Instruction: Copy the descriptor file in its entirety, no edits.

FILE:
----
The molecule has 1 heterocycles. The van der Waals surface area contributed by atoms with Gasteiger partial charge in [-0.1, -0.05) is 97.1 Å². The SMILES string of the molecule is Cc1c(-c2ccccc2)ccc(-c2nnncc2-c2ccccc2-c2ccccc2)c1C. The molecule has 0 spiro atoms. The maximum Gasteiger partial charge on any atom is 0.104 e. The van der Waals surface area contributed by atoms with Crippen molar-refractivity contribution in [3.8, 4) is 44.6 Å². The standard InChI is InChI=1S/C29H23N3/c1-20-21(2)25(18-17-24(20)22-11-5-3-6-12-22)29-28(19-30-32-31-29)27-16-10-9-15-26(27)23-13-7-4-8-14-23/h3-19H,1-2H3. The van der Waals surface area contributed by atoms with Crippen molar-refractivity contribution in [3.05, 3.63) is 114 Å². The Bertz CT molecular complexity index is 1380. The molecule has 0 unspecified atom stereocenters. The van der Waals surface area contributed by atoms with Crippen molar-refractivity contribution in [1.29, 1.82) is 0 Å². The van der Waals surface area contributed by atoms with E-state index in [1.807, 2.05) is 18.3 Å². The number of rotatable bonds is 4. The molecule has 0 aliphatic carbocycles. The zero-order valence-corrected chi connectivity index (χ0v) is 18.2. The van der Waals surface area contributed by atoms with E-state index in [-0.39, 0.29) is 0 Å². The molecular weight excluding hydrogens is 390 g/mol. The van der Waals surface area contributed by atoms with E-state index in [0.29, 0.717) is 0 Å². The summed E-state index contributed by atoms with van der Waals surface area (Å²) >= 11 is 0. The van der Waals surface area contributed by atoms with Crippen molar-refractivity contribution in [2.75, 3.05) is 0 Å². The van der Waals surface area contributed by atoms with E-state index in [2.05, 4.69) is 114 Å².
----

The molecule has 1 heterocycles. The van der Waals surface area contributed by atoms with Gasteiger partial charge in [-0.1, -0.05) is 97.1 Å². The SMILES string of the molecule is Cc1c(-c2ccccc2)ccc(-c2nnncc2-c2ccccc2-c2ccccc2)c1C. The molecule has 0 spiro atoms. The maximum Gasteiger partial charge on any atom is 0.104 e. The van der Waals surface area contributed by atoms with Crippen molar-refractivity contribution in [3.8, 4) is 44.6 Å². The standard InChI is InChI=1S/C29H23N3/c1-20-21(2)25(18-17-24(20)22-11-5-3-6-12-22)29-28(19-30-32-31-29)27-16-10-9-15-26(27)23-13-7-4-8-14-23/h3-19H,1-2H3. The van der Waals surface area contributed by atoms with Crippen molar-refractivity contribution in [3.05, 3.63) is 114 Å². The Bertz CT molecular complexity index is 1380. The molecule has 0 unspecified atom stereocenters. The van der Waals surface area contributed by atoms with Crippen molar-refractivity contribution in [1.29, 1.82) is 0 Å². The van der Waals surface area contributed by atoms with E-state index in [1.807, 2.05) is 18.3 Å². The number of rotatable bonds is 4. The molecule has 0 aliphatic carbocycles. The zero-order valence-corrected chi connectivity index (χ0v) is 18.2. The van der Waals surface area contributed by atoms with E-state index in [-0.39, 0.29) is 0 Å². The molecular weight excluding hydrogens is 390 g/mol. The van der Waals surface area contributed by atoms with E-state index in [0.29, 0.717) is 0 Å². The summed E-state index contributed by atoms with van der Waals surface area (Å²) >= 11 is 0. The van der Waals surface area contributed by atoms with Crippen molar-refractivity contribution in [2.75, 3.05) is 0 Å². The van der Waals surface area contributed by atoms with E-state index in [2.05, 4.69) is 114 Å².